Edun S2011. Look Ten: Indigo denim cross back dress. Look Eleven: Incense organic cotton jersey pant. Braided organic linen sweater vest. Braided linen indigo scarf. Look Twelve: Indigo linen cropped jacket. Spice organic cotton sarong dress. Photos by Johanna Björk.

Edun S2011. Look Thirteen: Paper poplin collar shirt. Indigo denim V-neck dress. Look Fourteen: Indigo cupro linen swing trench. Organic cotton spice shirt dress. Look Fifteen: Linen khaki tent poncho. Spice suede shirt dress. Paper poplin elongated shirt dress. Photos by Johanna Björk.

Edun S2011. Look Thirteen: Paper poplin collar shirt. Indigo denim V-neck dress. Look Fourteen: Indigo cupro linen swing trench. Organic cotton spice shirt dress. Look Fifteen: Linen khaki tent poncho. Spice suede shirt dress. Paper poplin elongated shirt dress. Photos by Johanna Björk.

Edun S2011. Look Sixteen: Linen/cotton washed black trouser. Geometric animal printed tee. Organic linen mesh scarf. Look Seventeen: Spice organic jersey wrap halter. Indigo organic linen pintuck pant. Look Eighteen: Collage print African beaded long dress. Photos by Johanna Björk.

Edun S2011. Look Sixteen: Linen/cotton washed black trouser. Geometric animal printed tee. Organic linen mesh scarf. Look Seventeen: Spice organic jersey wrap halter. Indigo organic linen pintuck pant. Look Eighteen: Collage print African beaded long dress. Photos by Johanna Björk.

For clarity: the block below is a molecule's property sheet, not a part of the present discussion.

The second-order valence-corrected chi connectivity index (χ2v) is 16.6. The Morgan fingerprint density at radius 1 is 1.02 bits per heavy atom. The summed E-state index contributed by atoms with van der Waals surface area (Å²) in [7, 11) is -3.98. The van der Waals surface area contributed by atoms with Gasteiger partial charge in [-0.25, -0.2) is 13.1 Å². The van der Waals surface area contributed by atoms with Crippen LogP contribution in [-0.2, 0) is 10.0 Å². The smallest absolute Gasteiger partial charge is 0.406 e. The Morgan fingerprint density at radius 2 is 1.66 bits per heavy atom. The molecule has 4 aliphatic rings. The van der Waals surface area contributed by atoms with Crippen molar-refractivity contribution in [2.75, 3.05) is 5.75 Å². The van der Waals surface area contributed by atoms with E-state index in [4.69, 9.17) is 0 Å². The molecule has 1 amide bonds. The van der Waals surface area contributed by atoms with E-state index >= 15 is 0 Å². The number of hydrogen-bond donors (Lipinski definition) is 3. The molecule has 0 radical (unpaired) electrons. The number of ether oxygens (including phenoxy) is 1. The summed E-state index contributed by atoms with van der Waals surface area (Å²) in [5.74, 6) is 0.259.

Now, I do understand that 15% made in Africa is better than 0% made in Africa, but it still seems like the easy way out. If a world-famous multi-millionaire couple cannot bother to work with and make their African factories perform to standard, then who will? And what about manufacturing in New York, or somewhere else closer to market? The luxury conglomerate LVMH (Louis Vuitton Moët Hennessy) bought at 49% share of Edun last year, and it seems like the decision to uproot production from Africa may be related to that. Toni Belloni, group managing director of LVMH, said that fashion “is about beauty. The fact that it is ethical is a nice plus, but it has to be about beautiful clothes and having a personality first.” Yeah, maybe if you’re Louis Vuitton.

Edun S2011. Look Nineteen: Trench silk wool cropped jacket. Paper poplin boyfriend shirt. Trench washed habotai shirt dress. Look Twenty: Parachute white habotai poncho dress. Paper poplin collar shirt. Look TwentyOne: Khaki silk pleated trouser. Indigo organic cotton tee. Suede hand knit vest. Slate linen braided scarf. Photos by Johanna Björk.

Edun S2011. Look Nineteen: Trench silk wool cropped jacket. Paper poplin boyfriend shirt. Trench washed habotai shirt dress. Look Twenty: Parachute white habotai poncho dress. Paper poplin collar shirt. Look TwentyOne: Khaki silk pleated trouser. Indigo organic cotton tee. Suede hand knit vest. Slate linen braided scarf. Photos by Johanna Björk.

Edun S2011. Look TwentyTwo: Organic cotton origami cropped blazer. Black knotted jersey mini skirt. Look TwentyThree: Black organic cotton knotted tee. Black organic cotton kick flare trouser. Look TwentyFour: Silk pleated shirt dress. Black organic cotton distressed sweater with African beads. Photos by Johanna Björk.